En Atendant, Anne Teresa De Keersmaeker’s Rosas, Sadler’s Wells | Dance reviews, news & interviews
En Atendant, Anne Teresa De Keersmaeker’s Rosas, Sadler’s Wells
The Belgian choreographer goes back to the Middle Ages. And finds modernity
No one ever accused of Anne Teresa De Keersmaeker of thinking small. Or not thinking, for that matter. Her international career began with a bang, when with only her second work she created Fase, Four Movements to the Music of Steve Reich. And Reich’s music, filled with repetitive figures, harmonic rhythm and canons, is not a million miles – even if it’s 600 years – away from the ars subtilior of Avignon, De Keersmaeker’s new musical focus.
A type of 14th-century polyphony, the songs of this mannerist style are highly complex technically: difficult to perform, they are more like 20th-century avant-garde music than anything that falls between now and then. Their attraction to De Keersmaeker, in other words, must have been instantaneous. She too has always focused on highly complex pieces, on patterns, on shapes, on mathematical workings-out of a musical style.
En Atendant was originally staged in Avignon, on the medieval walls at dusk. Here the stripped back flats of Sadler’s Wells have to stand in, and some atmosphere is obviously lost. Yet when flautist Michael Schmid appears, to create a range of sounds that no modern flute was ever designed to make, the archaism of the sound world is established immediately. As always with De Keersmaeker, it goes on for longer than seems entirely sane, and yet, also as always, you come out the other side feeling altered, stripped back.
Then eight dancers appear, five men and three women. Based entirely on a walking step, they pace out what swiftly becomes clear is the score: one note, one step. This is intermittently entwined by three musical performers, the wonderfully lush soprano of Annelies Van Gramberen, Thomas Baeté on viol and Bart Coen on recorder.
Gradually it is possible to distinguish the different musical “voices” among the dancers – two men perform a stamping quick-step, while a third marks time more slowly, as though he’s the continuo.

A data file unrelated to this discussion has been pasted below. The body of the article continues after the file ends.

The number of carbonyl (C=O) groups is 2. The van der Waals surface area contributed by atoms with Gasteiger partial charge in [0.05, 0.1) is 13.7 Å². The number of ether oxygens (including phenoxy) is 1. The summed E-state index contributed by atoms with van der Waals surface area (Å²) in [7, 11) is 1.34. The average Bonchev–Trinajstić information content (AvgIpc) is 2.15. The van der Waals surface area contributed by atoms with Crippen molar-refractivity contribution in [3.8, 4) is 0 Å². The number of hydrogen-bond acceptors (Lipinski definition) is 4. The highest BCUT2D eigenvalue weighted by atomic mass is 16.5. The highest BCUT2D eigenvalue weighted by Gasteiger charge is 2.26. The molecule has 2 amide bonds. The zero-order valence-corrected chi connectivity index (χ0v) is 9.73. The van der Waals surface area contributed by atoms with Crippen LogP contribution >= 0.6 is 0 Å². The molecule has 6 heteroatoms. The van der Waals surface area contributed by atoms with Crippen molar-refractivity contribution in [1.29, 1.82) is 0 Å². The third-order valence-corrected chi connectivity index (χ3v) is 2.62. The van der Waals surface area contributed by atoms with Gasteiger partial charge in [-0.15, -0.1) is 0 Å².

De Keersmaeker is not content to leave it there, however, and a further theoretical layer is added as she divides each dancer in two – the lower body dancing, the upper body shaping out a series of mathematical points on a grid, a sort of proto-Renaissance exploration of the golden ratio.
I’m not really sure that this layer adds anything, and in some ways it is a distraction. When the music is absent, the works can fail to cohere, producing work that is intelligent, and interesting, but not felt.
The second part of De Keersmaeker’s engagement with ars subtilior is her Cesena, which will be performed later in the week; it is only then, I suspect, that the overall pattern will emerge.
Watch En Atendant from the Festival d'Avignon
Share this article
Subscribe to theartsdesk.com
Thank you for continuing to read our work on theartsdesk.com. For unlimited access to every article in its entirety, including our archive of more than 10,000 pieces, we're asking for £2.95 per month or £25 per year. We feel it's a very good deal, and hope you do too.
To take an annual subscription now simply click here.
And if you're looking for that extra gift for a friend or family member, why not treat them to a theartsdesk.com gift subscription?
Balanchine and Cunningham get the Trocks treatment in second London bill
Petipa remains the style guru as the boys en pointe keep it classical
David Bintley takes a look at Louis XIV's impact on classical dance
Akram Khan's piece stands out in second airing of war-themed contemporary bill
The wizard of lighting design is delighted by cricket, London and sesquipedalian words
Contemporary dance formula ticks boxes, but fails to inspire
Danced Mahler symphony is tour de force of energy and invention
Uncompromising look at gypsies under fascism is hard going, but rewarding
Irina Kolesnikova dominates but doesn't enchant in this mediocre production
Sergei Filin's contract will not be renewed, and his post abolished
New Adventures company on sizzling form in revival of slick, exciting show
Dutch National Ballet give UK première of oddly modernised fairy story